Do Fast Food Restaurants Promote Obesity?

The obesity epidemic in the United States has reached epic proportions. It has touched people of every age, socioeconomic class, gender, and ethnicity. The healthcare costs associated with obesity are at an all-time high. Obesity-related illnesses include hypertension, heart disease, diabetes, kidney disease, sleep apnea, and even some cancers. The finger of blame has been pointed at technological advances, sedentary lifestyles, and the food industry.  Who is really responsible for the obesity epidemic? Do fast food restaurants promote obesity?

Fast food restaurants have been accused of targeting the general public, especially children, with advertising campaigns enticing them to patronize their businesses. They have also been criticized regarding their ever-increasing, high-calorie portion sizes. The ease of simply driving up to a window, placing an order, paying for the meal, and receiving it quickly—all without ever setting foot outside the car—makes fast food restaurants convenient and attractive options for every meal of the day. While many establishments are giving in to public pressures and adding more healthy options to their menus, there are still unhealthy options available in disproportionate numbers. So, do fast food restaurants promote obesity? The answer is a resounding “yes”.

It may not be the restaurant’s intention to promote obesity, but it certainly is the effect. They are in business to make money in a very competitive industry. It makes sense that corporate owners would invest heavily in areas that will generate the most revenue: advertising, food packaging, food flavor and selection, and promotions. Partnering with children’s media and product manufacturers for licensing deals has proven to be very lucrative. The latest movie, cartoon, or television craze packaged as a toy/giveaway in a kid’s meal makes it difficult for children to resist and parents to refuse. Commercials that stress the challenges of households with two working parents whose children have hectic extracurricular schedules make fast food a seemingly convenient choice for every meal. Ironically, none of those ads use actors who are obese or are even remotely unattractive.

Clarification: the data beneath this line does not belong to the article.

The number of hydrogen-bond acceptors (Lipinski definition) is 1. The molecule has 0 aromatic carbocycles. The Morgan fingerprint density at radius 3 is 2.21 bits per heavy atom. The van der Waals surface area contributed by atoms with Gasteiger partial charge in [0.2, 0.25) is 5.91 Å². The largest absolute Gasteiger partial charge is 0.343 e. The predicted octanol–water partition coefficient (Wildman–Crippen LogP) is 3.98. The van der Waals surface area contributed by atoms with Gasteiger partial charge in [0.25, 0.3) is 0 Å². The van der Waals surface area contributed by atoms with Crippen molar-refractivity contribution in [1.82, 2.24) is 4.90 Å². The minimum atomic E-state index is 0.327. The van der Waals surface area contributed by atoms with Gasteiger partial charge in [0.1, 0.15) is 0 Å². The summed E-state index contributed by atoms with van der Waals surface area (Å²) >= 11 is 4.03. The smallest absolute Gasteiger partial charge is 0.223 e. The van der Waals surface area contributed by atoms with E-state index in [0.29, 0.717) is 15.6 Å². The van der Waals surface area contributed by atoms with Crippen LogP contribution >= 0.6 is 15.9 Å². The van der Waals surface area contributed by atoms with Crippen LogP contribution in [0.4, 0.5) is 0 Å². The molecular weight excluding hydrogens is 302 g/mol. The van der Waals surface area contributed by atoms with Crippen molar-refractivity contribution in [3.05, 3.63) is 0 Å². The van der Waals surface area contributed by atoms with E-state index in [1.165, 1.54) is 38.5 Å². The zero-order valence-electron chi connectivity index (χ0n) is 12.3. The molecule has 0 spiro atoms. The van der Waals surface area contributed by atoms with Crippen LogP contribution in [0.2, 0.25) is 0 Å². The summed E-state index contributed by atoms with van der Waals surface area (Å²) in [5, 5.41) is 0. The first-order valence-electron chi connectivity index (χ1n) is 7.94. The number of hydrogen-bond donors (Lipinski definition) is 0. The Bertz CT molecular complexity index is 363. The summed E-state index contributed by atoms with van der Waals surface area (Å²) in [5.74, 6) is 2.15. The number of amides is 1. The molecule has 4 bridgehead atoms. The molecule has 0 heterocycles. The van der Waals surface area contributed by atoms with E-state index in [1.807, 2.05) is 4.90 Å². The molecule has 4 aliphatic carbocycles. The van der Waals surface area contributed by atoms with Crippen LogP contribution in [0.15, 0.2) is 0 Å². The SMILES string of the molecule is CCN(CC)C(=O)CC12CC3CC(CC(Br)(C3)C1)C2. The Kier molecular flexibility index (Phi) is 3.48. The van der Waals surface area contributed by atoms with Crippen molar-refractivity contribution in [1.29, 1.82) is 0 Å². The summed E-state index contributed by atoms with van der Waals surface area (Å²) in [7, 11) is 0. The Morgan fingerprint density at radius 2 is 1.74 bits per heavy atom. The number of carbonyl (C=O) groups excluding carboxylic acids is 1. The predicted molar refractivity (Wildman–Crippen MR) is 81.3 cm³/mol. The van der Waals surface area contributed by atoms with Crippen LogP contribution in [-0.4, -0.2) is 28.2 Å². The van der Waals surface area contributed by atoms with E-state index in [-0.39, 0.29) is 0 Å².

In Morgan Spurlock’s documentary “Super Size Me”, Spurlock conducts a 30-day experiment where he consumes three meals per day from McDonald’s. His aim is to measure the effects that fast food has on the health condition. In the film, a court document reveals that the McDonald’s Corporation openly admits that consuming foods like the ones on their menu could have an adverse effect on one’s health. However, eating at McDonald’s, or any other fast food establishment for that matter, is a choice. At the end of his experiment, Spurlock’s lab results were frighteningly bad. He had gained almost a pound per day and had done significant damage to his vital organs and systems. But, again, he didn’t have to eat McDonald’s food. He has many food options available to him, like every other American.

So, what is the solution? Because people have the right to choose where they spend their money, no causal link between fast food restaurants and obesity can be established. Fast food restaurants inherently promote obesity by their businesses practices. This is a capitalistic economy that functions solely on the principle of supply and demand. Fast food restaurants will only supply what consumers demand. If the people won’t buy it, the industry will have to adjust. Ultimately, food choice is a political statement. The power is in the hands of the people.

Source: The National Bureau of Economic Research: “Do Fast Food Restaurants Contribute to Obesity?” http://www.nber.org/bah/2009no1/w14721.html

 

[stextbox id=”grey” caption=”About the Author”]Raychelle Muhammad holds a B.S. in Sports Management from California University of Pennsylvania. Her studies focused on wellness and fitness. She is also an NASM Certified Personal Trainer. Raychelle has worked as a trainer since 2006 and specializes in full body workouts, general nutrition, and flexibility training.[/stextbox]

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